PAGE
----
Although this is mainly about TV, there are important ramifications for open source, discussed below. In a nutshell, the BBC is under pressure to add a form of DRM to its HD service. Rather amazingly – and to his great credit – the person who has really brought this to people's attention is the MP Tom Watson (as the only net-savvy person in the Labour party, can't they just make him Prime Minister?). Here's what he wrote:
The proposals show that the BBC wants to encrypt the service information (SI) data of the DVB stream. They will only hand out the decryption keys to trusted set top box manufacturers that will implement copy protection restrictions with a license agreement. They will not encrypt the video and audio stream, but without the service information data it will be difficult to get access to it (though not impossible, as far as I understand the technical aspects). So, if you’re a hard core pirate, you’ll still be able to continue doing what you do but if you just want to watch the latest Eastenders, you’ll have to purchase new stuff.
So, in attempt to satisfy the fears of powerful rightsholders, the BBC will prohibit millions of people from programming their existing set top boxes. If implemented this will make it difficult to view or record HDTV broadcasts with free software. Where’s the consumer interest in that settlement?
As Watson rightly points out, if this scheme is adopted it is highly unlikely free software projects will be able to obtain the appropriate keys, for the simple reason that they are not structured in a way that allows them to enter into the appropriate legal agreements (not least because they couldn't keep them). Of course, it will probably be pretty trivial for people to crack the encryption scheme, thus ensuring that the law-abiding free software users are penalised, while those prepared to break the law are hardly bothered at all.
Given the deleterious consequences for free software (and for the BBC and television in general) we need to fight this attempt by the big media companies to impose their control on the BBC's HDTV content. You have a chance to write to Ofcom about this, but it has to be sent *today* (sorry about the lack of notice – I too didn't hear about this until now.) As usual, I've pasted below the letter I have sent to the official email address of Andrew.Dumbreck in response to the Ofcom letter and BBC proposal [.pdf].
I am writing to you in response to the enquiry to Ofcom from BBC Free to View Ltd concerning its DTT high definition multiplex licence.
I would like to urge you not to allow the BBC to compress the service information (SI) data on the upgraded multiplex using BBC developed look-up tables. Doing so would make a mockery of the requirement that the BBC's HD content be broadcast free to air: it would essentially be DRM by the back door, and would in practice be little different from encrypting content – something that Ofcom itself has rightly called “inappropriate”.
Not only would such look-up tables not be compatible with the BBC's role as a public broadcaster, they would undermine the argument for continued funding through a television licence – something that is hardly in the BBC's interest. Content providers need to understand that broadcasting free to air is the quid pro quo that they need to accept in return for the benefits of working with the BBC – notably in terms of prestige and distribution. If they are unhappy with that, they always have the option of not making content available to the BBC: they will doubtless be plenty of other producers willing to fill the gap.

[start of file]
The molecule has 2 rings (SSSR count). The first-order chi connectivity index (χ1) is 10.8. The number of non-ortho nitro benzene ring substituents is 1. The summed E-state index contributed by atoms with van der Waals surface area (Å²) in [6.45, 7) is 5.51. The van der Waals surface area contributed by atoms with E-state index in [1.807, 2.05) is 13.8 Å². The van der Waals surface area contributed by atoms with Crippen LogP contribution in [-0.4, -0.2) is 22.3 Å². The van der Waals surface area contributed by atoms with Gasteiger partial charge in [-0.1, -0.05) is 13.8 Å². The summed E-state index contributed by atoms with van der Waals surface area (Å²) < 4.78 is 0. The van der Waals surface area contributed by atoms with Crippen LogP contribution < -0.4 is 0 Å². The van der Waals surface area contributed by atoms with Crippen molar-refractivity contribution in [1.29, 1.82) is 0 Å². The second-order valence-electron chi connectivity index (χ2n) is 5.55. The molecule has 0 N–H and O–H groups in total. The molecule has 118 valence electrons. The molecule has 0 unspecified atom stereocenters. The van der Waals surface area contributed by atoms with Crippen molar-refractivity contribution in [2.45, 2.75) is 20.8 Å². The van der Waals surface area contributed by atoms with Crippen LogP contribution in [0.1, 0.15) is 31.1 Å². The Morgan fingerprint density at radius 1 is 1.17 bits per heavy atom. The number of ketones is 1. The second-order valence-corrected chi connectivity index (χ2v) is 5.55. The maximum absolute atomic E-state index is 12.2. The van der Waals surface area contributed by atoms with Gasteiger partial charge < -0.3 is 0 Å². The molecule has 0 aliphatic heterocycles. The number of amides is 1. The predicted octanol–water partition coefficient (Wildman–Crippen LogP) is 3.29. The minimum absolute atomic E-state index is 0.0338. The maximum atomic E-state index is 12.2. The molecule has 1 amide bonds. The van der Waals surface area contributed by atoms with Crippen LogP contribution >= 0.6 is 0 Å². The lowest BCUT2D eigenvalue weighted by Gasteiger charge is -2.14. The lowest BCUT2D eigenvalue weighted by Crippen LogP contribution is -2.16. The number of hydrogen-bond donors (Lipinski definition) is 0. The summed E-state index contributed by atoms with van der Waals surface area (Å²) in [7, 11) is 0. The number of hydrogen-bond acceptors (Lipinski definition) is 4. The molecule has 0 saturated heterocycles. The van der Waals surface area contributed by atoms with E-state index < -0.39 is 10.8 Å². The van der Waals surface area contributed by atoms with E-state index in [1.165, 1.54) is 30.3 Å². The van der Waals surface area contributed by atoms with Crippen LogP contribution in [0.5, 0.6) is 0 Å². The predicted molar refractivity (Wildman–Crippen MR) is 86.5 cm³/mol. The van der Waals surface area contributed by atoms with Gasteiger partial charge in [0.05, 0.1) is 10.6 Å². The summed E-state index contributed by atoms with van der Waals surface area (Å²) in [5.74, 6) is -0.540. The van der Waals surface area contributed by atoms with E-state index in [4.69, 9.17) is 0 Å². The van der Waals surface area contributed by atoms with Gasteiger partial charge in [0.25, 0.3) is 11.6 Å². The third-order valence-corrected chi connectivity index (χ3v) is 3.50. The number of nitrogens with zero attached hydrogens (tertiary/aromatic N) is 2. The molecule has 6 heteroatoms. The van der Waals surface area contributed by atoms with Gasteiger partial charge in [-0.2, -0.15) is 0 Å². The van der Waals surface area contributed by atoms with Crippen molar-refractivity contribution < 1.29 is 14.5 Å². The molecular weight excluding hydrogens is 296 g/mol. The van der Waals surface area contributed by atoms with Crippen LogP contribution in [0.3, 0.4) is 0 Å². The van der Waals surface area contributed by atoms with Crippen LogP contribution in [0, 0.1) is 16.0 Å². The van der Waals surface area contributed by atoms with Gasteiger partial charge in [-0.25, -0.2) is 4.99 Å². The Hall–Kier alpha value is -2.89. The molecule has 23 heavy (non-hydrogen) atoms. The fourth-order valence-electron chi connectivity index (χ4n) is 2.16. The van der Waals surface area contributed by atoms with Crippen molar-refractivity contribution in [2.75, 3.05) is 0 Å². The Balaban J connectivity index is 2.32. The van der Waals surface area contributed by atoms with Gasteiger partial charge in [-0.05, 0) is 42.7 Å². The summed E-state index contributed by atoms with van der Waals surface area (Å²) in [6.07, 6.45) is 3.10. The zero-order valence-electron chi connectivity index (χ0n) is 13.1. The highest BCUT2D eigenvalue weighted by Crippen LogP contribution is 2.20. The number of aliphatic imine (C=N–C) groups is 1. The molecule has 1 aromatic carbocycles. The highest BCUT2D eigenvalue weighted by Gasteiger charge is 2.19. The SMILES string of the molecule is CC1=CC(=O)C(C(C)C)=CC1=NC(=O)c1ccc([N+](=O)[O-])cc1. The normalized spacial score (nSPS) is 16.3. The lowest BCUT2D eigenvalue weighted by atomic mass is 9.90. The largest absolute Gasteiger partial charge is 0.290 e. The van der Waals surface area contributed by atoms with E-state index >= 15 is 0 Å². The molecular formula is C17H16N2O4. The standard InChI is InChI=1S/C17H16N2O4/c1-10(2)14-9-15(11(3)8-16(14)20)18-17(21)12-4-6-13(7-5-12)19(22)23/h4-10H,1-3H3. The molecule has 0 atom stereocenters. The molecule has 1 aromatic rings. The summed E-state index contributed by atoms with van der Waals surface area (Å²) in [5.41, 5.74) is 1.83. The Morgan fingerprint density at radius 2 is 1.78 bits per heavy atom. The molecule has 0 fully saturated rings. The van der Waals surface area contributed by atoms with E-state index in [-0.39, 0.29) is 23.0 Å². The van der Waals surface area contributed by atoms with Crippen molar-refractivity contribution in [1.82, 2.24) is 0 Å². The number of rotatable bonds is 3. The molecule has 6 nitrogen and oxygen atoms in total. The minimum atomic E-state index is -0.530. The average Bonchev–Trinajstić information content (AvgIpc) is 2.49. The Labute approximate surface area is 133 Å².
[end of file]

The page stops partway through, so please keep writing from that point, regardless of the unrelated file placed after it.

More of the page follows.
I would also like to flag up one particular problem with the compressed service information proposal. As you know, one of the most vibrant areas in the field of computing currently is that of open source. The free availability of high-quality software has had enormous knock-on benefits for consumers. For example, many set-top boxes use the GNU/Linux operating system, which has led to a dramatic fall in their price, widening access considerably.
Because of its decentralised nature, open source would find it hard to work with the compressed service information scheme because of the non-commercial nature of many of the software projects. This would lead to free software falling behind in this area, and the loss of many of its benefits for set-top boxes and other consumer products that have started to adopt it. This chilling effect on innovation and price competition is hardly something to be welcomed.
Another aspect worth considering is that the proposed protection scheme will not be hard for determined individuals or organisations to crack; instead, it will be the law-abiding citizens who suffer when they are unable to view HD content on their PCs running open source software, for example. It seems perverse to add extra incentives to breaking the law on sharing content at a time when the UK government's emphasis is on getting people to respect it.
For these reasons I urge you not to allow the BBC to adopt any of these measure, and ask you to protect the crucially-important free-to-air nature of its services that lies at the heart of its role as the leading public broadcaster.
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